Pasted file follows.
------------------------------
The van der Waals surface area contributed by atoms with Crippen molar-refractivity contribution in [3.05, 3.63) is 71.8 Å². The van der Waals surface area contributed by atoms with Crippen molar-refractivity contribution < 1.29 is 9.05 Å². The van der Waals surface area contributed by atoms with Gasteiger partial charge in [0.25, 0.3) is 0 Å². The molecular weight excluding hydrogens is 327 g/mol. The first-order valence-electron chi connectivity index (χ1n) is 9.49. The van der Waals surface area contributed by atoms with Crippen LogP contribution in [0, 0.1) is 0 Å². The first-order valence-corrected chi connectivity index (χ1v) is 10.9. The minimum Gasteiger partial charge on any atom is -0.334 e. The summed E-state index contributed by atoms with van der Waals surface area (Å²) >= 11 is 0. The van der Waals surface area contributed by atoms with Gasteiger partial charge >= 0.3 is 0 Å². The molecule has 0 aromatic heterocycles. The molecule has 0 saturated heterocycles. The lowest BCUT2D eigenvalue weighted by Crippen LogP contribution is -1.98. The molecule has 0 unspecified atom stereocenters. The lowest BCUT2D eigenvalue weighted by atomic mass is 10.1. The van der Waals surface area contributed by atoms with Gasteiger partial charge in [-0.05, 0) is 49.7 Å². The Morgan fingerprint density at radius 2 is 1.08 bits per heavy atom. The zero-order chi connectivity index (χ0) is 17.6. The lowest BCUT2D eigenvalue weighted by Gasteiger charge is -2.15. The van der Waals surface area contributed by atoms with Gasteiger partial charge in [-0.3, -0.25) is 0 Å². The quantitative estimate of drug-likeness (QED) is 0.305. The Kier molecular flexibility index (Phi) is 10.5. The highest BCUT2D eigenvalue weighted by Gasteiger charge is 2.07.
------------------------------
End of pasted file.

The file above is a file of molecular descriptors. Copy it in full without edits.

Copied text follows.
The van der Waals surface area contributed by atoms with Crippen molar-refractivity contribution in [3.05, 3.63) is 71.8 Å². The van der Waals surface area contributed by atoms with Crippen molar-refractivity contribution < 1.29 is 9.05 Å². The van der Waals surface area contributed by atoms with Gasteiger partial charge in [0.25, 0.3) is 0 Å². The molecular weight excluding hydrogens is 327 g/mol. The first-order valence-electron chi connectivity index (χ1n) is 9.49. The van der Waals surface area contributed by atoms with Crippen LogP contribution in [0, 0.1) is 0 Å². The first-order valence-corrected chi connectivity index (χ1v) is 10.9. The minimum Gasteiger partial charge on any atom is -0.334 e. The summed E-state index contributed by atoms with van der Waals surface area (Å²) >= 11 is 0. The van der Waals surface area contributed by atoms with Gasteiger partial charge >= 0.3 is 0 Å². The molecule has 0 aromatic heterocycles. The molecule has 0 saturated heterocycles. The lowest BCUT2D eigenvalue weighted by Crippen LogP contribution is -1.98. The molecule has 0 unspecified atom stereocenters. The lowest BCUT2D eigenvalue weighted by atomic mass is 10.1. The van der Waals surface area contributed by atoms with Gasteiger partial charge in [-0.05, 0) is 49.7 Å². The Morgan fingerprint density at radius 2 is 1.08 bits per heavy atom. The zero-order chi connectivity index (χ0) is 17.6. The lowest BCUT2D eigenvalue weighted by Gasteiger charge is -2.15. The van der Waals surface area contributed by atoms with Gasteiger partial charge in [-0.3, -0.25) is 0 Å². The quantitative estimate of drug-likeness (QED) is 0.305. The Kier molecular flexibility index (Phi) is 10.5. The highest BCUT2D eigenvalue weighted by Gasteiger charge is 2.07.